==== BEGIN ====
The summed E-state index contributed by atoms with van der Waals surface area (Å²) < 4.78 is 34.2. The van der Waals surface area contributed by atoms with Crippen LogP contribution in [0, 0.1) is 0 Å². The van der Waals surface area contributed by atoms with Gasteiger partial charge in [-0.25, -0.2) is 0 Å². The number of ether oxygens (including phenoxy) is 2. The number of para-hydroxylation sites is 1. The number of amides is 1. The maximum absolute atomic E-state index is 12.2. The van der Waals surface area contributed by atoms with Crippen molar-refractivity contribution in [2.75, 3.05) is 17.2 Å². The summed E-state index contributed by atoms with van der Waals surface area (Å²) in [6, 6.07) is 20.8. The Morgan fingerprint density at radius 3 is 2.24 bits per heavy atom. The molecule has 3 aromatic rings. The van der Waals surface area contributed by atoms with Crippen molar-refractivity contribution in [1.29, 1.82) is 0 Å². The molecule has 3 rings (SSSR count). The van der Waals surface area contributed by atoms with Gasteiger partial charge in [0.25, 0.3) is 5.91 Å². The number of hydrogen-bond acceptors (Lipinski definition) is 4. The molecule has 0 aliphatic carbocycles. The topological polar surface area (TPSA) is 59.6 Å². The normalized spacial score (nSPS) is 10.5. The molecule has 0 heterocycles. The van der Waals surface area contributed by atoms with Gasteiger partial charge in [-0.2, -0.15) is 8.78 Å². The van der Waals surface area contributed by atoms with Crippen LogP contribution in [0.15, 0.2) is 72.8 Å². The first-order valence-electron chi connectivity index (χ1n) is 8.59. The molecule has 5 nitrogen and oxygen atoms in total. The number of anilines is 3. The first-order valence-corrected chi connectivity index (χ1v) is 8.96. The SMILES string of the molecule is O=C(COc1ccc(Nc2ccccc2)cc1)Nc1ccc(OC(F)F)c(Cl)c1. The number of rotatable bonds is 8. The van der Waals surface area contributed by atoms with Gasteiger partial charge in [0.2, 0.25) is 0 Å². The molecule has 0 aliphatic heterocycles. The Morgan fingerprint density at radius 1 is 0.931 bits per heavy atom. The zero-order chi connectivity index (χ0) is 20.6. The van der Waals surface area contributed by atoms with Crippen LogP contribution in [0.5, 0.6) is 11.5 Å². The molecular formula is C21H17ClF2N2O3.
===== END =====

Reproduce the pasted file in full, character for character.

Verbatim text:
The summed E-state index contributed by atoms with van der Waals surface area (Å²) < 4.78 is 34.2. The van der Waals surface area contributed by atoms with Crippen LogP contribution in [0, 0.1) is 0 Å². The van der Waals surface area contributed by atoms with Gasteiger partial charge in [-0.25, -0.2) is 0 Å². The number of ether oxygens (including phenoxy) is 2. The number of para-hydroxylation sites is 1. The number of amides is 1. The maximum absolute atomic E-state index is 12.2. The van der Waals surface area contributed by atoms with Crippen molar-refractivity contribution in [2.75, 3.05) is 17.2 Å². The summed E-state index contributed by atoms with van der Waals surface area (Å²) in [6, 6.07) is 20.8. The Morgan fingerprint density at radius 3 is 2.24 bits per heavy atom. The molecule has 3 aromatic rings. The van der Waals surface area contributed by atoms with Crippen molar-refractivity contribution in [1.29, 1.82) is 0 Å². The molecule has 3 rings (SSSR count). The van der Waals surface area contributed by atoms with Gasteiger partial charge in [0.25, 0.3) is 5.91 Å². The number of hydrogen-bond acceptors (Lipinski definition) is 4. The molecule has 0 aliphatic carbocycles. The topological polar surface area (TPSA) is 59.6 Å². The normalized spacial score (nSPS) is 10.5. The molecule has 0 heterocycles. The van der Waals surface area contributed by atoms with Gasteiger partial charge in [-0.2, -0.15) is 8.78 Å². The van der Waals surface area contributed by atoms with Crippen LogP contribution in [0.15, 0.2) is 72.8 Å². The first-order valence-electron chi connectivity index (χ1n) is 8.59. The molecule has 5 nitrogen and oxygen atoms in total. The number of anilines is 3. The first-order valence-corrected chi connectivity index (χ1v) is 8.96. The SMILES string of the molecule is O=C(COc1ccc(Nc2ccccc2)cc1)Nc1ccc(OC(F)F)c(Cl)c1. The number of rotatable bonds is 8. The van der Waals surface area contributed by atoms with Gasteiger partial charge in [0.2, 0.25) is 0 Å². The molecule has 0 aliphatic heterocycles. The Morgan fingerprint density at radius 1 is 0.931 bits per heavy atom. The zero-order chi connectivity index (χ0) is 20.6. The van der Waals surface area contributed by atoms with Crippen LogP contribution in [0.5, 0.6) is 11.5 Å². The molecular formula is C21H17ClF2N2O3.